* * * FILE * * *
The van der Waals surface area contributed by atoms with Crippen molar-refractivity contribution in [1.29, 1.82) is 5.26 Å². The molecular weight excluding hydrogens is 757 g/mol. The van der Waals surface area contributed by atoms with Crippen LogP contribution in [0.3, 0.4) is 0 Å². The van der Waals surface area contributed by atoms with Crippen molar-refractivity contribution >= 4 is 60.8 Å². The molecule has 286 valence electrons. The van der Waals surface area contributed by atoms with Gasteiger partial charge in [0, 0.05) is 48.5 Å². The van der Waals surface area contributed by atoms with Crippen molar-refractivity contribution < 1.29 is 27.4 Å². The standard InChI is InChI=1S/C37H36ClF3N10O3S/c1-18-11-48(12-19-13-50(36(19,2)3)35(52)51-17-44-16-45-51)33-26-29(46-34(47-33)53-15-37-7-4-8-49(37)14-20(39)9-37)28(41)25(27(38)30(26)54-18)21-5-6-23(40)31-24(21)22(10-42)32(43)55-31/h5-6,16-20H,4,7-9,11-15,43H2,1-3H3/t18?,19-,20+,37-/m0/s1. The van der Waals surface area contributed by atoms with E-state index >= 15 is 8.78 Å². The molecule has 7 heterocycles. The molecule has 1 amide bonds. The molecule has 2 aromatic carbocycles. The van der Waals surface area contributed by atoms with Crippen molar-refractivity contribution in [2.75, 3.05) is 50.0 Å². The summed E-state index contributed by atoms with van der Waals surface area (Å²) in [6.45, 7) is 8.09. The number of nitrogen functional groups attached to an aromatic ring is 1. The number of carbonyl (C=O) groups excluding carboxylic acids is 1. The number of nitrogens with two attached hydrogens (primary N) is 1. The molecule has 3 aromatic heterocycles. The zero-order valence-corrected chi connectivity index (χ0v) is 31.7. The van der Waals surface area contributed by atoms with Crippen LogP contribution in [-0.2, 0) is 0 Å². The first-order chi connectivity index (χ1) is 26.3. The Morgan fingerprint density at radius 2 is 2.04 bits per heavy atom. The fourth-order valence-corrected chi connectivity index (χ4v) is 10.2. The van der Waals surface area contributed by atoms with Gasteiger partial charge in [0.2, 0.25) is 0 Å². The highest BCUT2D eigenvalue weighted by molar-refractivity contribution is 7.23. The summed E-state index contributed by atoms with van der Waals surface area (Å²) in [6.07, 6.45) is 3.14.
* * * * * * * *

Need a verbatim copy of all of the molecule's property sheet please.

The van der Waals surface area contributed by atoms with Crippen molar-refractivity contribution in [1.29, 1.82) is 5.26 Å². The molecular weight excluding hydrogens is 757 g/mol. The van der Waals surface area contributed by atoms with Crippen LogP contribution in [0.3, 0.4) is 0 Å². The van der Waals surface area contributed by atoms with Crippen molar-refractivity contribution >= 4 is 60.8 Å². The molecule has 286 valence electrons. The van der Waals surface area contributed by atoms with Gasteiger partial charge in [0, 0.05) is 48.5 Å². The van der Waals surface area contributed by atoms with Crippen molar-refractivity contribution < 1.29 is 27.4 Å². The standard InChI is InChI=1S/C37H36ClF3N10O3S/c1-18-11-48(12-19-13-50(36(19,2)3)35(52)51-17-44-16-45-51)33-26-29(46-34(47-33)53-15-37-7-4-8-49(37)14-20(39)9-37)28(41)25(27(38)30(26)54-18)21-5-6-23(40)31-24(21)22(10-42)32(43)55-31/h5-6,16-20H,4,7-9,11-15,43H2,1-3H3/t18?,19-,20+,37-/m0/s1. The van der Waals surface area contributed by atoms with E-state index >= 15 is 8.78 Å². The molecule has 7 heterocycles. The molecule has 1 amide bonds. The molecule has 2 aromatic carbocycles. The van der Waals surface area contributed by atoms with Crippen molar-refractivity contribution in [2.75, 3.05) is 50.0 Å². The summed E-state index contributed by atoms with van der Waals surface area (Å²) in [6.45, 7) is 8.09. The number of nitrogen functional groups attached to an aromatic ring is 1. The number of carbonyl (C=O) groups excluding carboxylic acids is 1. The number of nitrogens with two attached hydrogens (primary N) is 1. The molecule has 3 aromatic heterocycles. The zero-order valence-corrected chi connectivity index (χ0v) is 31.7. The van der Waals surface area contributed by atoms with Crippen LogP contribution in [-0.2, 0) is 0 Å². The first-order chi connectivity index (χ1) is 26.3. The Morgan fingerprint density at radius 2 is 2.04 bits per heavy atom. The fourth-order valence-corrected chi connectivity index (χ4v) is 10.2. The van der Waals surface area contributed by atoms with Gasteiger partial charge in [0.2, 0.25) is 0 Å². The highest BCUT2D eigenvalue weighted by molar-refractivity contribution is 7.23. The summed E-state index contributed by atoms with van der Waals surface area (Å²) in [6.07, 6.45) is 3.14.